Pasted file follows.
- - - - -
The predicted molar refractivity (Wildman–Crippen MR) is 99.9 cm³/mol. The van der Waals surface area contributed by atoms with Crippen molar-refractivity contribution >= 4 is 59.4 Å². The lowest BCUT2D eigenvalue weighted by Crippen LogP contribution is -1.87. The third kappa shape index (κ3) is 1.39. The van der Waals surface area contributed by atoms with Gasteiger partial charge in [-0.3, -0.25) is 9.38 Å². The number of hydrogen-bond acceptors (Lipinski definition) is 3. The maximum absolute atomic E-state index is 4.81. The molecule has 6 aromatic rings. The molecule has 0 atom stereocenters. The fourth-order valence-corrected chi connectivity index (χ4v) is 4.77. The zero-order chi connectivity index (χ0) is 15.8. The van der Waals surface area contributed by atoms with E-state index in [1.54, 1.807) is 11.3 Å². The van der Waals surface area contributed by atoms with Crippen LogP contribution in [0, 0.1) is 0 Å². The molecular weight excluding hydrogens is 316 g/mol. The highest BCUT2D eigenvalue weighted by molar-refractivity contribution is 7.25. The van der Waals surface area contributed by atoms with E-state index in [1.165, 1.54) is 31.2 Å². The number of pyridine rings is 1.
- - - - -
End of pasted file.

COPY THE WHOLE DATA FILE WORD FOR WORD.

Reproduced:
The predicted molar refractivity (Wildman–Crippen MR) is 99.9 cm³/mol. The van der Waals surface area contributed by atoms with Crippen molar-refractivity contribution >= 4 is 59.4 Å². The lowest BCUT2D eigenvalue weighted by Crippen LogP contribution is -1.87. The third kappa shape index (κ3) is 1.39. The van der Waals surface area contributed by atoms with Gasteiger partial charge in [-0.3, -0.25) is 9.38 Å². The number of hydrogen-bond acceptors (Lipinski definition) is 3. The maximum absolute atomic E-state index is 4.81. The molecule has 6 aromatic rings. The molecule has 0 atom stereocenters. The fourth-order valence-corrected chi connectivity index (χ4v) is 4.77. The zero-order chi connectivity index (χ0) is 15.8. The van der Waals surface area contributed by atoms with E-state index in [1.54, 1.807) is 11.3 Å². The van der Waals surface area contributed by atoms with Crippen LogP contribution in [0, 0.1) is 0 Å². The molecular weight excluding hydrogens is 316 g/mol. The highest BCUT2D eigenvalue weighted by molar-refractivity contribution is 7.25. The van der Waals surface area contributed by atoms with E-state index in [1.165, 1.54) is 31.2 Å². The number of pyridine rings is 1.